characteristic of transformational leadership

Characteristics of Transformational Leadership – The 4 I’S

Transformational leadership is a theory of leadership where a leader collaborates with teams or followers beyond their immediate self-interests to identify needed change, develop a vision to guide the change through inspiration and influence, and carry out the change with the help of devoted group members;

The followers’ levels of maturity and ideals rise along with their concerns for the goal as a result of this change in self-interests. It’s a crucial component of the Full Range Leadership Model. When a leader’s actions have an impact on followers and motivate them to go above and beyond what they think is possible, this is known as transformational leadership.

People are motivated to accomplish unexpected or spectacular achievements via transformational leadership. It grants employees control over particular tasks as well as the power to decide after receiving the necessary training. As a result, the organization as a whole and the followers’ attitudes change for the better.

In this article, we give a few examples of transformational leadership, outlining the actual traits that a transformational leader must possess in order to be successful.

characteristics of transformational leadership

Transformational Leadership in History

Many historical figures, like Medgar Evers, Queen Elizabeth, Sojourner Truth, Mahatma Gandhi, Thomas Edison, and others, have demonstrated transformative leadership. Before the word “transformational leadership” even existed, these people altered the path of history.

However, transformational leadership involves more than merely implementing change. Adolf Hitler, for instance, drastically altered Germany in the 1930s. Was he an inspiring leader? Hitler was not, by Burns’ definition, which takes moral principles into account. Hitler pretended to be a moral crusader, but his actions were totally at odds with what he said. Although we don’t expressly mention it in our definition, morality does play a role in transformative leadership.

Transformational Leadership in Business

In today’s most forward-thinking businesses around the globe, transformational leadership is commonplace. These organizations’ management could have been happy with their already impressive market positions. Transformative leadership, on the other hand, encourages them to excel outside of their main businesses. Leaders who made the decision to find new market opportunities and strengthen the sustainability of their market dominance were in charge.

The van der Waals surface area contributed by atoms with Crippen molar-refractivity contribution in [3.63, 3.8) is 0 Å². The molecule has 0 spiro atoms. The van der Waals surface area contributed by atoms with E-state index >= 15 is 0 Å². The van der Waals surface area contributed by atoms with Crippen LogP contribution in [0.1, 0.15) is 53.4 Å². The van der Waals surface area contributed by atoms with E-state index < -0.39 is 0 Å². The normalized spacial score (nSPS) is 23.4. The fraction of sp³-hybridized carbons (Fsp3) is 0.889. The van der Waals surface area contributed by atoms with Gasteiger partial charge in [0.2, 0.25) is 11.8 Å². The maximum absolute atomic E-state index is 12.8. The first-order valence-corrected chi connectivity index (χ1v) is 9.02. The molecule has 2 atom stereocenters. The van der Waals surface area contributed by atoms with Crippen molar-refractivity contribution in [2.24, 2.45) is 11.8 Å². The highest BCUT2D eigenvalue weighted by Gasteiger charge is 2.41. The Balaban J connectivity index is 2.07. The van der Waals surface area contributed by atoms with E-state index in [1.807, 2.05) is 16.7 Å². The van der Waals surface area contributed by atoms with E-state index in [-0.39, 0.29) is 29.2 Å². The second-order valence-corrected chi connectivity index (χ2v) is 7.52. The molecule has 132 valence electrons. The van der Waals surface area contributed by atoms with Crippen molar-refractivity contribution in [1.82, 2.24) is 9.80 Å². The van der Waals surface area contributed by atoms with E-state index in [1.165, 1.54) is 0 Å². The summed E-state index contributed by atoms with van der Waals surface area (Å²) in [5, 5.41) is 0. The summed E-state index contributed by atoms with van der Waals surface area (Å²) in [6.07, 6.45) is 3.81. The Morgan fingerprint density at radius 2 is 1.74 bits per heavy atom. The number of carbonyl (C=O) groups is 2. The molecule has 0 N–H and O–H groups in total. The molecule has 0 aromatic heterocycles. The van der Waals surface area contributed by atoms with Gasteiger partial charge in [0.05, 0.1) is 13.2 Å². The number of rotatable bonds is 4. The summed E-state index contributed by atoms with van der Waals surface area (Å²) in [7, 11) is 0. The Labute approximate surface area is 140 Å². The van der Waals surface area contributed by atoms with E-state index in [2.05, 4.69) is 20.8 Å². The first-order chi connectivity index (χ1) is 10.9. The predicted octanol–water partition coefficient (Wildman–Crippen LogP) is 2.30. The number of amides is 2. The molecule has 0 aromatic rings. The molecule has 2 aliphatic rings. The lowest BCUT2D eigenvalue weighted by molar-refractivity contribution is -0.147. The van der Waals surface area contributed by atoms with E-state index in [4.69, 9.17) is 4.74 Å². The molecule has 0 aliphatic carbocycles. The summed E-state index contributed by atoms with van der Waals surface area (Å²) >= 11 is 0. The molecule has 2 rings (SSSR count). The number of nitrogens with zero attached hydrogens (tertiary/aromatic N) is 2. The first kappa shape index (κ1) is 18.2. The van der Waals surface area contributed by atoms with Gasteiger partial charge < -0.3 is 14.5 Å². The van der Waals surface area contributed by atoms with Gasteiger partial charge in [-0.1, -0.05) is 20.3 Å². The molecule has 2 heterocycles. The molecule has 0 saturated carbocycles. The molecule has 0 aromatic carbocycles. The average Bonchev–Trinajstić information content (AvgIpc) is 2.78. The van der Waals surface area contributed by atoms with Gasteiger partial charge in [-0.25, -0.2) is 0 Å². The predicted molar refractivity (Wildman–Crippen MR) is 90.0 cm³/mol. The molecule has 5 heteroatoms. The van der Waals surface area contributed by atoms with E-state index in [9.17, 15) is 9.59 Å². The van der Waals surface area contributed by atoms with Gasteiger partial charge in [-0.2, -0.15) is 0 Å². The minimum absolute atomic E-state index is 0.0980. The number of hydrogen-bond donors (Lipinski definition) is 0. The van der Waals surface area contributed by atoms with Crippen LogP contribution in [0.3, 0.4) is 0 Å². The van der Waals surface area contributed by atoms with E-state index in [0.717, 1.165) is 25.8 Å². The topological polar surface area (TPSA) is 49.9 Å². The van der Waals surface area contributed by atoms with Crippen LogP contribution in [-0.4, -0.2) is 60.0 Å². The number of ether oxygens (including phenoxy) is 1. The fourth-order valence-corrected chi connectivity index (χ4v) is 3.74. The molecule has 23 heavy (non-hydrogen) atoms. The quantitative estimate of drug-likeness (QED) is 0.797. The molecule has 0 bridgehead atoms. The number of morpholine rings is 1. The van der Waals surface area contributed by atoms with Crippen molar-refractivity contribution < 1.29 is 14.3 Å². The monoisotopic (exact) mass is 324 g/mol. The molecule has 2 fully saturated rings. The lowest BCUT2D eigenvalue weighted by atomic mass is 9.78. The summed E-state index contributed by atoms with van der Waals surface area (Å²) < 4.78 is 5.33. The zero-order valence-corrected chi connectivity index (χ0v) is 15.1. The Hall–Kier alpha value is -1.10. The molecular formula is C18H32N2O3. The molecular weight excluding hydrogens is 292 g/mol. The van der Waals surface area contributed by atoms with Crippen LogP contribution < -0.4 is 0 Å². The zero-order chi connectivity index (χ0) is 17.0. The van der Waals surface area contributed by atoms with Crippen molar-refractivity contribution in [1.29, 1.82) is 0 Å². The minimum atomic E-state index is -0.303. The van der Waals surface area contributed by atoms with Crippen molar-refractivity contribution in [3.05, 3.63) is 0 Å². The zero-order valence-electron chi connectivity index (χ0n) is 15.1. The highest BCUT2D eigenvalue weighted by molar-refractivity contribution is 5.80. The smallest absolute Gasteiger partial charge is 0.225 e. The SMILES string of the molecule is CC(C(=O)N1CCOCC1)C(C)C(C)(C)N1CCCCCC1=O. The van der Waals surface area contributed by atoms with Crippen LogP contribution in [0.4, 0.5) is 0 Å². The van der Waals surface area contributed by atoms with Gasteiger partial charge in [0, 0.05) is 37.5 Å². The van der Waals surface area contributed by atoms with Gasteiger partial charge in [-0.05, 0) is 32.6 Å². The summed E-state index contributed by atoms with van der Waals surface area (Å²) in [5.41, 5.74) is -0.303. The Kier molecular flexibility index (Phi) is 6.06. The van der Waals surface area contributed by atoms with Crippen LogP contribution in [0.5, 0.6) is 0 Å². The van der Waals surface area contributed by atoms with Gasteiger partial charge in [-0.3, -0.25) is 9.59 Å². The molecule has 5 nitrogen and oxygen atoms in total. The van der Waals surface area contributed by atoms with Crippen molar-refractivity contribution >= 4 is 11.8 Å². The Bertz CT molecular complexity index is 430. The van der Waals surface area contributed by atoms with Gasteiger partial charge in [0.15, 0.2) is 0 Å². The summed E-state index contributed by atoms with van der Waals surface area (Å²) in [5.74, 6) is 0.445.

Netflix : 

Netflix transitioned from DVD mail-order rentals to streaming movies and entertainment straight to customers under the direction of co-founder and co-CEO Reed Hastings.

According to Hastings, “Incredible people don’t want to be micromanaged.” We manage through setting context and letting people run.

Amazon: 

Jeff Bezos had an unquenchable dream, despite the fact that Amazon wasn’t the first company to sell books to customers via dial-up modems. He aimed to have the largest online “everything store.” The business is prepared to upend even more established brick-and-mortar sectors, like the grocery industry, as he steps down as CEO in 2021.

Microsoft:

Mobile phones and media technologies were just two of the major industry disruptors that posed a threat to Microsoft’s market dominance. With its sophisticated cloud technology, the corporation has once again excelled under Satya Nadella’s leadership and vision.

This is merely a brief list. The most forward-thinking businesses of today have persisted in growing their market shares, utilising new technology, and creating cutting-edge goods and services despite the current market and economic difficulties.

Characteristics of a Transformational Leader

It’s true that the phrase “transformational leadership” has come and gone, possibly even becoming a buzzword. Other hypotheses, such as the visionary, honest, and collaborative ones, have recently surfaced. They overlap, and many effective leaders combine a number of different types. But organizations that wish to remake themselves or reimagine the future are best served by transformational leadership.

Certain traits can be used to describe transformational leadership. The next generation of transformational leaders in your firm will likely display these traits.

Avoid Egos:

Your ego desires to be in charge. Yes, it can safeguard you. However, it can also stop you from growing and learning by shutting out or dismissing other people’s viewpoints. The interests of their team and their company come before their own personal benefit, and transformational leaders work to keep their egos in check. They also inspire faith in the process, which boosts overall firm success.

Self-Management: 

Typically, transformational leaders do not require external direction. They are able to set priorities, choose a plan of action, and accept responsibility for the results. They also know how to motivate those around them by drawing on their own inherent drive. These CEOs work at what they love, and the organizations they oversee share their beliefs.

Ability of Taking Risks: 

Transformational leaders get over irrational concerns and assess risks in light of constraints, organizational competencies, and organizational vision. Right behind them, the team of a transformative leader is doing the necessary investigation to properly assess the circumstances. Transformational leaders never let self-satisfaction and complacency stop them from taking calculated risks.

Proactive Approach: